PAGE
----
Although /'pɜ:fɪkt/ and /'ba:skɪt/ is what I have found in my British
dictionaries, I get the impression that the vowel pronounced by most
native speakers of English, no matter where they live, is not the /ɪ/.
The first vowel in /ɪk'spres/ confuses me, too. Are my doubts
I think the point here is that English has two separate vowel systems, the strong system and the weak system. The weak vowels are much less tightly defined than the stressed ones. Although people equate the weak vowel of 'perfect' and 'basket' with /ɪ/, it may vary towards [ə] more than a stressed /ɪ/ would.
The Longman Dictionary of Contemporary English uses a special double-decker symbol to represent a weak vowel that may be [ɪ] or [ə] or something intermediate between them (see picture).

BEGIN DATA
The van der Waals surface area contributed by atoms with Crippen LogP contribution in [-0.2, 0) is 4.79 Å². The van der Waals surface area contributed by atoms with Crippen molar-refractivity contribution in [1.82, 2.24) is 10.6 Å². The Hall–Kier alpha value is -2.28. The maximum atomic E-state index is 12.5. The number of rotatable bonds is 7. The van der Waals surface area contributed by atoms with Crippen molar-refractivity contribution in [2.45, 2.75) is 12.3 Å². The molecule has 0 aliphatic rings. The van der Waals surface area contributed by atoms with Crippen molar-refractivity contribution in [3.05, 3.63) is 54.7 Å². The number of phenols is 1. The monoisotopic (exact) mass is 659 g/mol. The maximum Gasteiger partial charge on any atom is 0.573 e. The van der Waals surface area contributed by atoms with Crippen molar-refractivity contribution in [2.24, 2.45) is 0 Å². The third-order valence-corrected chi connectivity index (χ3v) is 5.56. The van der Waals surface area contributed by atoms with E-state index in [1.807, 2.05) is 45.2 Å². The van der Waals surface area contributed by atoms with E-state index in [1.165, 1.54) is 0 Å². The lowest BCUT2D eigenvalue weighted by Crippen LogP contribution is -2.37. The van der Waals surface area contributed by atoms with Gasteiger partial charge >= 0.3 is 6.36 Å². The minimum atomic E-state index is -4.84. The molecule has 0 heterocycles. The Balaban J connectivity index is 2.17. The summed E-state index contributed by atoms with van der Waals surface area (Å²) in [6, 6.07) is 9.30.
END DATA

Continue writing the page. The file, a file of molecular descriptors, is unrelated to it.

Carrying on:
The word perfect is a special case, because in this word some speakers do not weaken the unstressed vowel, but keep it as /e/ (as in the corresponding verb, /pəˈfekt/, where the vowel in question is stressed and therefore strong).
Nevertheless, my advice to Giuseppe is that he can safely treat the unstressed vowels in perfect (noun), basket, and similar words as being just like /ɪ/ (as in KIT). That’s how I believe I pronounce that vowel myself, and that’s what I hear millions of other people say.
A note of warning: Italian learners often have trouble perceiving and making the difference between English /iː/ (FLEECE) and /ɪ/ (KIT). The unstressed vowel we are discussing is certainly not like English /iː/.